There came a point early in the second round of the NFL Draft on Friday when it suddenly became hard to tell whether Buccaneers coach Lovie Smith was trying to rebuild a football team or build a basketball team.
For the second night in a row, Smith spent the Bucs first pick on a basketball player-turned pass catcher, this time using Tampa Bay’s second-round selection on 6-foot-6, 262-pound Washington tight end Austin Seferian-Jenkins.
That move came in the wake of the team’s decision on Thursday to spend the seventh overall pick on 6-5, 231-pound Texas A&M wide receiver Mike Evans, who is projected to line up opposite 6-5, 230-pound Vincent Jackson.
“I like our odds,’’ Seferian-Jenkins said with a laugh when asked about the size of what could be the Bucs front-line of pass catchers.
The Bucs continued to add to their offense with the their third-round pick, selecting West Virginia running back Charles Sims, who may project more as a pass catcher at the NFL level.
Seferian-Jenkins started 35 of the 38 games he played for the Huskies, including each of the last 28 and made 146 catches for 1,840 yards and 21 touchdowns, the latter a school record for tight ends.
“I’m going to bring explosiveness, play-making ability and good blocking,’’ Seferian-Jenkins said. “I’m going to bring an all-around tight end who is going to work hard and chase Super Bowls.’’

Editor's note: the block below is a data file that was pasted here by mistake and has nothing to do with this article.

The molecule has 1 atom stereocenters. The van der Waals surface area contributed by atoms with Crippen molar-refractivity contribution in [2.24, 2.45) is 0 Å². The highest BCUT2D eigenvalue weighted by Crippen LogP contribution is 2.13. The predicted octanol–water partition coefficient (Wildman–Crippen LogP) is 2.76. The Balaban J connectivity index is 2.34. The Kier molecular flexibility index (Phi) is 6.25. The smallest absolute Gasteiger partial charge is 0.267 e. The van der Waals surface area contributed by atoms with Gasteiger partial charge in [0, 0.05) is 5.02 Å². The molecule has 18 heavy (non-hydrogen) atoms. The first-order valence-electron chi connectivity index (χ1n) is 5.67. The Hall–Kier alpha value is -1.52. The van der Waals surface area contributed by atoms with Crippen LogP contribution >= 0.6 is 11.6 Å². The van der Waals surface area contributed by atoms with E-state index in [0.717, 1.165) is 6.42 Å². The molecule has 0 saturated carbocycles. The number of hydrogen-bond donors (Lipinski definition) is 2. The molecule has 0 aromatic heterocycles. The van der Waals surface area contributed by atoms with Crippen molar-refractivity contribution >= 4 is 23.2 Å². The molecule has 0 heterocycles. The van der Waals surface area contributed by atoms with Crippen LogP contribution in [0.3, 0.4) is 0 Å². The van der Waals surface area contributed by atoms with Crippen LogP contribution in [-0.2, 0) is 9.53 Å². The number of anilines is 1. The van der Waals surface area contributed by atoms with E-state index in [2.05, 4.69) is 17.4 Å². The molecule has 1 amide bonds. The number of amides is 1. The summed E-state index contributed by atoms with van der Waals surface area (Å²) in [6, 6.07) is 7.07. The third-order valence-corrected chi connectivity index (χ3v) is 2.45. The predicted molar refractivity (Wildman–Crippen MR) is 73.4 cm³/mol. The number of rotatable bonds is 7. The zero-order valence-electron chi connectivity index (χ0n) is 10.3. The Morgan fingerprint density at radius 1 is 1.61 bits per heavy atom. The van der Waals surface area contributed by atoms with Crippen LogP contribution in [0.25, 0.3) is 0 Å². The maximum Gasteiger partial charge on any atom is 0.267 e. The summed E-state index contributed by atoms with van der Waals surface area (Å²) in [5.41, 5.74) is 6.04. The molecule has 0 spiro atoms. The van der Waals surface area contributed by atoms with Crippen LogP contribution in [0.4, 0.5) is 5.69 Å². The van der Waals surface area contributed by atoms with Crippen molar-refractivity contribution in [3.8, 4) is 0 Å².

Jenkins played basketball for the Huskies during his freshman year and later devoted himself strictly to football, but his career was interrupted by a DUI conviction in March of 2013.
Following a late-night accident, Seferian-Jenkins pled guilty to the DUI charge, paid a $695 fine and was sentenced to 364 days in jail, 363 of which were suspended.
He was also suspended for the first game of the 2013 season as a result of the DUI charge, but he rebounded to win the Mackey Award after catching 36 passes for 450 yards and eight touchdowns.
Like Evans, who didn’t start playing football competitive until his senior year in high school, Seferian-Jenkins said basketball helped him become one of the top pass catchers in college football.
“It helps me so much,’’ Seferian Jenkins said of playing basketball. “Being able to play basketball at a high level, adjusting to the ball, quick feet, quick hands, all that stuff definitely translates to playing tight end in the National Football League.’’